Spelling, Martin do good doing bad

September 26, 1994|By David Zurawik | David Zurawik,Sun Television Critic

Tori Spelling co-starring in a movie? The same Tori Spelling who seems barely up to playing fifth or sixth fiddle as Donna on "Beverly Hills, 90210"? That Tori Spelling is starring in a movie?

Yes, she is. And the news is that Spelling is not half bad in NBC's "A Friend to Die For," a surprisingly deft little made-for-TV movie airing at 9 tonight on WMAR (Channel 2).

Spelling's co-star is Kellie Martin, once known as Becca of "Life Goes On" and currently plugging along as Christy on CBS' replacement series about a turn-of-the-century missionary, "Christy." Martin is the better of the two young actresses, but they both do good work in this tale of a teen relationship gone wrong.

The setting is a high school in an upper-middle-class community somewhere in Southern California. Stacy Lockwood (Spelling) is the school's queen bee. She's blond, beautiful and popular.

She's also cruel the way only a privileged teen-ager can be cruel.

"Run along now, we don't feed strays here," she says belligerently to one unattractive girl who approaches Stacy and her charmed circle of friends at school.

If you are thinking about the teen cult film, "Heathers," you're on ,, the money. Stacy could almost have been one of the Heathers.

The "almost" is the measure of Spelling's performance. The challenge of her role was to make Stacy seem like the golden-girl-as-wicked-queen without taking her over the top into the land of camp where "Heathers" lives. NBC does not do camp with its Monday night movies; this is a fact-based story and the network wants you to believe it. Spelling meets the challenge and makes her Stacy believable.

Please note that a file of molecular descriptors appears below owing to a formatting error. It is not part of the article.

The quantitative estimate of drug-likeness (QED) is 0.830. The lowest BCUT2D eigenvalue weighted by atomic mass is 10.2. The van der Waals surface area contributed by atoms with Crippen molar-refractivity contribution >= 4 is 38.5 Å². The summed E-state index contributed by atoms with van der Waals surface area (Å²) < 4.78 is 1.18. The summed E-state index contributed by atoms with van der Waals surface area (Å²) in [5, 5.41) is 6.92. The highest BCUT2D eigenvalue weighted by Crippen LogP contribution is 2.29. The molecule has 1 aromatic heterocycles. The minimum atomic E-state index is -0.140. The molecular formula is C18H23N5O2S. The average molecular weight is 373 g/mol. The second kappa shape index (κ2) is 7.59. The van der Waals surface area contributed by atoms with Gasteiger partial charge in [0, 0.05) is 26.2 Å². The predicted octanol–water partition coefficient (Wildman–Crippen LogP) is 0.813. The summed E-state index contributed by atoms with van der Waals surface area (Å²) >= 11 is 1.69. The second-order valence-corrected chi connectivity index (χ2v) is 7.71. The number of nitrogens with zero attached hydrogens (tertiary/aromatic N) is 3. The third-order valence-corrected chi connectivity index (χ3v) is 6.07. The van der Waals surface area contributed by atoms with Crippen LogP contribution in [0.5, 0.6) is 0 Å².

Martin, though, makes her character both believable and interesting. She plays Angela Delvecchio, an attractive but somewhat mousy girl who has big dreams.

After hearing the high school principal urge students to "be all that you can be," Angela is determined to be a cheerleader and to join the elite social service club, the Larks. Like everything else that matters in the school, it is run by Stacy.

At first, Stacy seems to accept Angela as one of her followers, but that doesn't last. Before long, Angela finds herself back outside the inner circle, with her dreams of accomplishment seeming to slip away.

A last, desperate attempt to win Stacy's friendship goes haywire, and Angela stabs Stacy to death.

Martin's challenge as an actress was the big one: to convince us that anyone played by sweet, little Kellie could stab a classmate. Martin not only does it, she makes it look easy.

She takes Angela in steps. At first, Angela is a lot like the Becca character Martin played on "Life Goes On" -- all optimism, sweetness and good-girl light.

But then you start to notice a little weirdness in the eyes. Maybe the fire to excel burns a little too hot here? Maybe she's getting a little obsessive about Stacy? Maybe she's a little dangerous?

It is ultimately Martin's performance that makes "A Friend to Die For" deliver the dramatic goods. It's not a great film by any stretch. But it's an involving one that has some worthwhile things to say about the hell that high school can become for some students, and the wrongheaded values often taught in the name of excellence.

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